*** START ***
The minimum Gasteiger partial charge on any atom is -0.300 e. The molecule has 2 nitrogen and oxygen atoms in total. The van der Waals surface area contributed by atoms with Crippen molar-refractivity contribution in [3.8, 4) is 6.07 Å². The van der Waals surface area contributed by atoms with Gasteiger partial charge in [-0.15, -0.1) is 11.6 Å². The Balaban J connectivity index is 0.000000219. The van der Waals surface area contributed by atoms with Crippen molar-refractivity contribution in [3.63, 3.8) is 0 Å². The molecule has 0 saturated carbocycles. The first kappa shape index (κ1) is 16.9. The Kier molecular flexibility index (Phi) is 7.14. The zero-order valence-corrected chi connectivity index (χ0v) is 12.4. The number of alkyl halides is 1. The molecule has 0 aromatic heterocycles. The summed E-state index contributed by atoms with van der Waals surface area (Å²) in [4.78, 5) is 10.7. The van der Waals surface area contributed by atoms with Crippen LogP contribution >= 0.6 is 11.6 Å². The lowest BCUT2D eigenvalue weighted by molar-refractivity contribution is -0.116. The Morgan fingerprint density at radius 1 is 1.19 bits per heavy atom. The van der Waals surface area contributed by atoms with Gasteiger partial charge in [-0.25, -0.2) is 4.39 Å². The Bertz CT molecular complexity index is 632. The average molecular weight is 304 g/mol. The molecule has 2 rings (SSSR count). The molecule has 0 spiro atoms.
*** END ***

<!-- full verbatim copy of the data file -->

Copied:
The minimum Gasteiger partial charge on any atom is -0.300 e. The molecule has 2 nitrogen and oxygen atoms in total. The van der Waals surface area contributed by atoms with Crippen molar-refractivity contribution in [3.8, 4) is 6.07 Å². The van der Waals surface area contributed by atoms with Gasteiger partial charge in [-0.15, -0.1) is 11.6 Å². The Balaban J connectivity index is 0.000000219. The van der Waals surface area contributed by atoms with Crippen molar-refractivity contribution in [3.63, 3.8) is 0 Å². The molecule has 0 saturated carbocycles. The first kappa shape index (κ1) is 16.9. The Kier molecular flexibility index (Phi) is 7.14. The zero-order valence-corrected chi connectivity index (χ0v) is 12.4. The number of alkyl halides is 1. The molecule has 0 aromatic heterocycles. The summed E-state index contributed by atoms with van der Waals surface area (Å²) in [4.78, 5) is 10.7. The van der Waals surface area contributed by atoms with Crippen LogP contribution >= 0.6 is 11.6 Å². The lowest BCUT2D eigenvalue weighted by molar-refractivity contribution is -0.116. The Morgan fingerprint density at radius 1 is 1.19 bits per heavy atom. The van der Waals surface area contributed by atoms with Gasteiger partial charge in [-0.25, -0.2) is 4.39 Å². The Bertz CT molecular complexity index is 632. The average molecular weight is 304 g/mol. The molecule has 2 rings (SSSR count). The molecule has 0 spiro atoms.